The head of the Department of Environmental Protection is drawing mixed reviews from environmental groups and industry as he plans his exit this summer.
Some environmental groups praised Secretary Patrick McDonnell’s work on climate change while others said he didn’t do enough. Industry representatives appear hopeful the next agency head will favor less regulation.
McDonnell was appointed DEP Secretary in 2016 by Gov. Tom Wolf. He started his career with DEP under a Republican administration in 1998 and had been the department’s policy director before his nomination to the top job.
McDonnell’s departure comes as Wolf, who is term-limited, is set to leave office in January 2023.
Praise for McDonnell
PennFuture said McDonnell was committed to the vision set out by the Environmental Rights Amendment of the state constitution: the people have a right to clean air, pure water, and to the preservation of the natural, scenic, historic, and esthetic values of the environment.
“Most importantly, the secretary navigated the department through the multi-year process of enacting the state’s first carbon reduction program for power plants that will allow Pennsylvania to align itself with the Regional Greenhouse Gas Initiative,” said PennFuture President and CEO Jacquelyn Bonomo. “The importance of such a program on our climate and environment cannot be understated, and we thank the secretary for steering the department through this long but important process.”
Chad Forcey, executive director of the Pennsylvania Conservative Energy Forum, said he appreciated McDonnell’s bipartisan approach.
“Pat has always shown a willingness to work in a collaborative and collegial manner and has made himself available to anyone–no matter their position on a particular issue. Sec. McDonnell is a self proclaimed ‘energy geek,’ and I look forward to working with him in his future endeavors,” Forcey said.
Julie Greenberg, the director of climate justice and jobs with POWER Interfaith, said McDonnell was responsive to her group’s concerns about communities with historically high pollution burdens.
She said recent public hearings about a change in environmental justice policy were very inclusive, but she noted there is a lot more work to do in remediating existing harms.
“The real proof in the pudding is that there actually is environmental justice happening on the ground, not just people being invited in to participate in a good way,” Greenberg said.
Criticism for McDonnell
Karen Feridun, co-founder of the Better Path Coalition, said McDonnell failed as an advocate for the environment, especially as the dangers of the climate crisis become more visible.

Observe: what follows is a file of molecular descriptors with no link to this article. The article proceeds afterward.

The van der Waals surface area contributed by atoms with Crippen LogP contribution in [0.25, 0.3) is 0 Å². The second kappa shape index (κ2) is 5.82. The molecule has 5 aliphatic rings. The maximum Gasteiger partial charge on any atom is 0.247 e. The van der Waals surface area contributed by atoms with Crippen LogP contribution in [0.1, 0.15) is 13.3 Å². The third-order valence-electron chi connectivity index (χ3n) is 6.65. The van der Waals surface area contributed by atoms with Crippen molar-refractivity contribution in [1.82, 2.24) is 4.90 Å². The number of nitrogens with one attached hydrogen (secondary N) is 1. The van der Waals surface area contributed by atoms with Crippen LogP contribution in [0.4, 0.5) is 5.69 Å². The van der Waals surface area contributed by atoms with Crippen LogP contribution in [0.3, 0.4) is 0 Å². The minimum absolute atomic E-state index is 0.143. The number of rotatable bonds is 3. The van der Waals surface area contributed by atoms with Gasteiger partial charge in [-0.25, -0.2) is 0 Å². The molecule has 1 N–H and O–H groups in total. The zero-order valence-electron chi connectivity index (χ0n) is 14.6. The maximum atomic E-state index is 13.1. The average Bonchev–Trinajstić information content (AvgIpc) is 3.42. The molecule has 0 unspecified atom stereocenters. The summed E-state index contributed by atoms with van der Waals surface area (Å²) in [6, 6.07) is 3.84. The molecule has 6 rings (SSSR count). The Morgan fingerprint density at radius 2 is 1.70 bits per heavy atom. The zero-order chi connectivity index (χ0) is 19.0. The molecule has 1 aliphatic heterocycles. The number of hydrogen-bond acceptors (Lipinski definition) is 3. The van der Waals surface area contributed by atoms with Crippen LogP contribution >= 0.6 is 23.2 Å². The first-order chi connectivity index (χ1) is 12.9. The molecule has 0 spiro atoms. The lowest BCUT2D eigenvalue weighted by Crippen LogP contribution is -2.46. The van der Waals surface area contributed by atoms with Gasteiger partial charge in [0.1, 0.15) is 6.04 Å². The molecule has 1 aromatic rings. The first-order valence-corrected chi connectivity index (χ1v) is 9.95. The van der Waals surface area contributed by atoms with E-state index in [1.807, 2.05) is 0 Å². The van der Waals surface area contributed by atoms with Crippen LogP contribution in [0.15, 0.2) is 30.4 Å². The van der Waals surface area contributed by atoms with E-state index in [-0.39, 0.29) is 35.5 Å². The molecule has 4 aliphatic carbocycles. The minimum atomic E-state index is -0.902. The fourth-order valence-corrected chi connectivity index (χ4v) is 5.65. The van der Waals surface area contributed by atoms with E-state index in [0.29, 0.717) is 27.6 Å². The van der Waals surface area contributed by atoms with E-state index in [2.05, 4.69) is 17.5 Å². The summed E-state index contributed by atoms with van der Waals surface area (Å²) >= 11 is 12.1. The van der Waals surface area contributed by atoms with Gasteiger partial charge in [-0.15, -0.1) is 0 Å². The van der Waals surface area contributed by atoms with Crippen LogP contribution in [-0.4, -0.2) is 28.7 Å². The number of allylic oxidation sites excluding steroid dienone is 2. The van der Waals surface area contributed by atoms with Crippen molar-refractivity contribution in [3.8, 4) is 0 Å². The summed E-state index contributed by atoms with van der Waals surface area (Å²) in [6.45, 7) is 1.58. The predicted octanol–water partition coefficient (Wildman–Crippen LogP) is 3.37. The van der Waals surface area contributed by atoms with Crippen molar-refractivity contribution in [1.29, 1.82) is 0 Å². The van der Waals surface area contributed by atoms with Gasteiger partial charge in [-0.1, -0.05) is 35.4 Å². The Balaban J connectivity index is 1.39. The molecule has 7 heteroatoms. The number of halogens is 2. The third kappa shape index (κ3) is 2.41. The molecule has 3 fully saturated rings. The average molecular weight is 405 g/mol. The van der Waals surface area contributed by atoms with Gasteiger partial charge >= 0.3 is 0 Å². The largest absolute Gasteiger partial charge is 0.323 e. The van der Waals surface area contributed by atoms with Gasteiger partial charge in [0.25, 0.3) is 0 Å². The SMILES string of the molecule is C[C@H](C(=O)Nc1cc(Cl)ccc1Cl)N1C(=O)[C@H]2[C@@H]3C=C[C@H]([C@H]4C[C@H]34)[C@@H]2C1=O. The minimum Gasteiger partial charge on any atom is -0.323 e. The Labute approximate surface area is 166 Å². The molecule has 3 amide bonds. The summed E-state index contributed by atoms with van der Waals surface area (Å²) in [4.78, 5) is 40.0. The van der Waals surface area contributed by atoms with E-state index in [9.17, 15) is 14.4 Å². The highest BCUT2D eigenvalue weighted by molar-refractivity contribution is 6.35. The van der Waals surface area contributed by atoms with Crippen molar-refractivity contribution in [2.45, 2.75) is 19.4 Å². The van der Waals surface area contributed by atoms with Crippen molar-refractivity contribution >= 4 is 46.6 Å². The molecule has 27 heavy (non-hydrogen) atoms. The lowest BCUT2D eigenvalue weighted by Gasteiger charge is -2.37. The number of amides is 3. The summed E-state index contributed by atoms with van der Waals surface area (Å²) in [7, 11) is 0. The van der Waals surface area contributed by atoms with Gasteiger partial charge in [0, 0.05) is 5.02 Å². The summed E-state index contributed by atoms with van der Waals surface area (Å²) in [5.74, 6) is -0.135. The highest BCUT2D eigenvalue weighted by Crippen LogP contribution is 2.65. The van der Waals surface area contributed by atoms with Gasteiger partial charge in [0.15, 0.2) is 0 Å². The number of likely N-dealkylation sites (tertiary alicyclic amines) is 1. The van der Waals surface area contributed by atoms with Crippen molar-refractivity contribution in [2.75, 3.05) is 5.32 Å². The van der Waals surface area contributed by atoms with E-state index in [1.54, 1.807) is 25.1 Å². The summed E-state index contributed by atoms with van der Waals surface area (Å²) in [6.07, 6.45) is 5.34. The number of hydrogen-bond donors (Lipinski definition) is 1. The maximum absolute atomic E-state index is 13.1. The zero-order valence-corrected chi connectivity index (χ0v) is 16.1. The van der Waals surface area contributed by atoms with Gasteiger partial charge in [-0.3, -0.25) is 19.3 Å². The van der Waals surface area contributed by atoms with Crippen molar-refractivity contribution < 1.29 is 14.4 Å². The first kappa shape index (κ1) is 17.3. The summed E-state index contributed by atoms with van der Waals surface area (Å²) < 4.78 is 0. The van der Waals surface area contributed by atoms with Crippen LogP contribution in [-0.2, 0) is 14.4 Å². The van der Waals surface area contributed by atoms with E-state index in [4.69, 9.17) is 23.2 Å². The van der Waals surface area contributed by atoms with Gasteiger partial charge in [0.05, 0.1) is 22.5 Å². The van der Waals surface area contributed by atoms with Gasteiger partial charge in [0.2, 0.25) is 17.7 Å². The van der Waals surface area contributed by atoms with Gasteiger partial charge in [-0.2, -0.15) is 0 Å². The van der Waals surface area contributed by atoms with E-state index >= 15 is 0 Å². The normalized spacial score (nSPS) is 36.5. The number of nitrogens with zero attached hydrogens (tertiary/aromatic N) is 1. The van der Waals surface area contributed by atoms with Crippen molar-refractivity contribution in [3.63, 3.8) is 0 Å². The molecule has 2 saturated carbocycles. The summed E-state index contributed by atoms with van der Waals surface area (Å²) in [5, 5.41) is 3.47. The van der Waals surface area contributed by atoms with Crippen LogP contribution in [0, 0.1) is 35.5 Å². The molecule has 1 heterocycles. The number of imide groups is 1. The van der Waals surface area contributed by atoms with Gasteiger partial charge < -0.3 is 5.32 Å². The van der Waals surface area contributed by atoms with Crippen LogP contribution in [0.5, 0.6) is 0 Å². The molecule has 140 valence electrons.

“It has always seemed from the beginning that he had the interests of the industry and the administration,” she said. “I don’t think the job of DEP chief is to just manage pollution, it should be to prevent pollution.”
Feridun noted that DEP withdrew a record fine against natural gas driller Range Resources early in McDonnell’s tenure. She said he should have done more to shut down the violation-prone Mariner East pipeline project.
McDonnell issued major fines to pipeline builder Energy Transfer for problems with its Revolution and Mariner East projects. In 2019, he also shut down all permit reviews while the company fixed problems.
McDonnell served under a Democratic administration and a Republican-controlled legislature, which set him up for certain challenges. GOP lawmakers have tried to hamper the agency’s attempt to join RGGI, the largest effort in recent decades on climate change in the state.
He also struggled to get more state funding for the agency, which he’s said has been dealing with the consequences of past cuts.
David Hess, a former DEP Secretary under Republican governors Tom Ridge and Mark Schweiker, noted that McDonnell is one of the longer serving heads of the agency in recent years.
Because of the COVID-19 pandemic, McDonnell had to shut down the agency and rewire it to fulfill its basic functions.
“I don’t think any other secretary ever had that kind of challenge for such a long period of time,” Hess said.
The Marcellus Shale Coalition wished McDonnell well while implying he stood in the way of natural gas development.
“We wish Secretary McDonnell the absolute best in his next endeavor and look forward to working with acting Secretary [Ramez] Ziadeh to address key regulatory hurdles that are holding back natural gas production, infrastructure and use across the Commonwealth,” said MSC President David Callahan.
This story is produced in partnership with StateImpact Pennsylvania, a collaboration among The Allegheny Front, WPSU, WITF and WHYY to cover the commonwealth's energy economy.